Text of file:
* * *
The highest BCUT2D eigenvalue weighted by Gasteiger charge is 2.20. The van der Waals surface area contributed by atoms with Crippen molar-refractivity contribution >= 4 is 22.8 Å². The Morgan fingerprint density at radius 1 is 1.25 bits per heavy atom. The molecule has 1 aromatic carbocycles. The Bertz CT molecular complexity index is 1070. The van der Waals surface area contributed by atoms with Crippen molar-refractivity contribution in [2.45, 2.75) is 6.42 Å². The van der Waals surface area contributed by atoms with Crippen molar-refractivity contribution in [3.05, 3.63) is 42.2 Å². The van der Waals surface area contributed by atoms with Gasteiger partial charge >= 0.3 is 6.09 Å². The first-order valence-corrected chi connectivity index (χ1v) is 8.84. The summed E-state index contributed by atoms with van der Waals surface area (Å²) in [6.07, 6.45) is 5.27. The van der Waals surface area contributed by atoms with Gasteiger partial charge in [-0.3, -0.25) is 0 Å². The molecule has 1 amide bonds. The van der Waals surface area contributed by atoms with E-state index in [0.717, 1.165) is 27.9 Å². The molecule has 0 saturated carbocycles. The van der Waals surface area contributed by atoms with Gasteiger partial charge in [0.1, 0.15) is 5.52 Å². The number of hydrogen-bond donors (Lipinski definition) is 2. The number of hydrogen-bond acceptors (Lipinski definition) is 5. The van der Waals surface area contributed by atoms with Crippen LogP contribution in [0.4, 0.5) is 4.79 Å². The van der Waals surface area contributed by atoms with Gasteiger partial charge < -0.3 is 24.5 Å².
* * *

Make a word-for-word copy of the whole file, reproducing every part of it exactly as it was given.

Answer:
The highest BCUT2D eigenvalue weighted by Gasteiger charge is 2.20. The van der Waals surface area contributed by atoms with Crippen molar-refractivity contribution >= 4 is 22.8 Å². The Morgan fingerprint density at radius 1 is 1.25 bits per heavy atom. The molecule has 1 aromatic carbocycles. The Bertz CT molecular complexity index is 1070. The van der Waals surface area contributed by atoms with Crippen molar-refractivity contribution in [2.45, 2.75) is 6.42 Å². The van der Waals surface area contributed by atoms with Crippen molar-refractivity contribution in [3.05, 3.63) is 42.2 Å². The van der Waals surface area contributed by atoms with Gasteiger partial charge >= 0.3 is 6.09 Å². The first-order valence-corrected chi connectivity index (χ1v) is 8.84. The summed E-state index contributed by atoms with van der Waals surface area (Å²) in [6.07, 6.45) is 5.27. The van der Waals surface area contributed by atoms with Gasteiger partial charge in [-0.3, -0.25) is 0 Å². The molecule has 1 amide bonds. The van der Waals surface area contributed by atoms with E-state index in [0.717, 1.165) is 27.9 Å². The molecule has 0 saturated carbocycles. The van der Waals surface area contributed by atoms with Gasteiger partial charge in [0.1, 0.15) is 5.52 Å². The number of hydrogen-bond donors (Lipinski definition) is 2. The number of hydrogen-bond acceptors (Lipinski definition) is 5. The van der Waals surface area contributed by atoms with Crippen LogP contribution in [0.4, 0.5) is 4.79 Å². The van der Waals surface area contributed by atoms with Gasteiger partial charge < -0.3 is 24.5 Å².